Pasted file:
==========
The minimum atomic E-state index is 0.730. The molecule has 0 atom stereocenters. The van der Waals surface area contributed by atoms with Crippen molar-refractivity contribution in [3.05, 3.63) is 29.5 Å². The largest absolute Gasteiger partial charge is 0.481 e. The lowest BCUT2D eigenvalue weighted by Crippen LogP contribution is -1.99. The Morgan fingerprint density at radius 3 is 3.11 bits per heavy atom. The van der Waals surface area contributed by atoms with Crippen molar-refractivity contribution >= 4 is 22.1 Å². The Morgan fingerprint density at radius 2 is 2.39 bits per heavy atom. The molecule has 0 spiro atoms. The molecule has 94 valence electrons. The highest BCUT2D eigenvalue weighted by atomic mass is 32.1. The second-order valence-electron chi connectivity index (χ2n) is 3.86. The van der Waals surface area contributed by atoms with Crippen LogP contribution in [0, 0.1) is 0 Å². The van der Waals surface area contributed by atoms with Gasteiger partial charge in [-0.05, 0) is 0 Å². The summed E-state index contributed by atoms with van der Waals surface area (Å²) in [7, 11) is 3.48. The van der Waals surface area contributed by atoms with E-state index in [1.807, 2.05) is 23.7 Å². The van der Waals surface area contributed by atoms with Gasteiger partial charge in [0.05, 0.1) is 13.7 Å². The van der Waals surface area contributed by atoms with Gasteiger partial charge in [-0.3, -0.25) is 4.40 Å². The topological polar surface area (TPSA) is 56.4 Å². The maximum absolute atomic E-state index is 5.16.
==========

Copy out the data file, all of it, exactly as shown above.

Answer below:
The minimum atomic E-state index is 0.730. The molecule has 0 atom stereocenters. The van der Waals surface area contributed by atoms with Crippen molar-refractivity contribution in [3.05, 3.63) is 29.5 Å². The largest absolute Gasteiger partial charge is 0.481 e. The lowest BCUT2D eigenvalue weighted by Crippen LogP contribution is -1.99. The Morgan fingerprint density at radius 3 is 3.11 bits per heavy atom. The van der Waals surface area contributed by atoms with Crippen molar-refractivity contribution >= 4 is 22.1 Å². The Morgan fingerprint density at radius 2 is 2.39 bits per heavy atom. The molecule has 0 spiro atoms. The molecule has 94 valence electrons. The highest BCUT2D eigenvalue weighted by atomic mass is 32.1. The second-order valence-electron chi connectivity index (χ2n) is 3.86. The van der Waals surface area contributed by atoms with Crippen LogP contribution in [0, 0.1) is 0 Å². The van der Waals surface area contributed by atoms with Gasteiger partial charge in [-0.05, 0) is 0 Å². The summed E-state index contributed by atoms with van der Waals surface area (Å²) in [7, 11) is 3.48. The van der Waals surface area contributed by atoms with E-state index in [1.807, 2.05) is 23.7 Å². The van der Waals surface area contributed by atoms with Gasteiger partial charge in [0.05, 0.1) is 13.7 Å². The van der Waals surface area contributed by atoms with Gasteiger partial charge in [-0.3, -0.25) is 4.40 Å². The topological polar surface area (TPSA) is 56.4 Å². The maximum absolute atomic E-state index is 5.16.